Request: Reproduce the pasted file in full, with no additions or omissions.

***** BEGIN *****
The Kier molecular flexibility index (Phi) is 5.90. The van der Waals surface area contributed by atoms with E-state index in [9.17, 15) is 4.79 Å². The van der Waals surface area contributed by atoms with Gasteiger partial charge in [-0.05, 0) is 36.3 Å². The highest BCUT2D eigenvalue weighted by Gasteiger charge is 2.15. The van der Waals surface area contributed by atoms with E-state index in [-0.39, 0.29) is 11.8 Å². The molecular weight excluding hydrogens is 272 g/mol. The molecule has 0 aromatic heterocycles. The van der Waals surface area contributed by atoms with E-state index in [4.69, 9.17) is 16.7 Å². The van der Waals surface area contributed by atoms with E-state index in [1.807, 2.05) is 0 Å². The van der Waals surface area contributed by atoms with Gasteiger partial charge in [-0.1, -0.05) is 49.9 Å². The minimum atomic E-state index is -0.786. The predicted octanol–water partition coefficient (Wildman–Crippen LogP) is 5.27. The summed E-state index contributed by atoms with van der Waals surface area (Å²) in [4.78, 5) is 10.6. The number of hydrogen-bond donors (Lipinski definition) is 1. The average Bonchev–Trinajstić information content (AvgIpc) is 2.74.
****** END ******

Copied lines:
The Kier molecular flexibility index (Phi) is 5.90. The van der Waals surface area contributed by atoms with E-state index in [9.17, 15) is 4.79 Å². The van der Waals surface area contributed by atoms with Gasteiger partial charge in [-0.05, 0) is 36.3 Å². The highest BCUT2D eigenvalue weighted by Gasteiger charge is 2.15. The van der Waals surface area contributed by atoms with E-state index in [-0.39, 0.29) is 11.8 Å². The molecular weight excluding hydrogens is 272 g/mol. The molecule has 0 aromatic heterocycles. The van der Waals surface area contributed by atoms with E-state index in [4.69, 9.17) is 16.7 Å². The van der Waals surface area contributed by atoms with E-state index in [1.807, 2.05) is 0 Å². The van der Waals surface area contributed by atoms with Gasteiger partial charge in [-0.1, -0.05) is 49.9 Å². The minimum atomic E-state index is -0.786. The predicted octanol–water partition coefficient (Wildman–Crippen LogP) is 5.27. The summed E-state index contributed by atoms with van der Waals surface area (Å²) in [4.78, 5) is 10.6. The number of hydrogen-bond donors (Lipinski definition) is 1. The average Bonchev–Trinajstić information content (AvgIpc) is 2.74.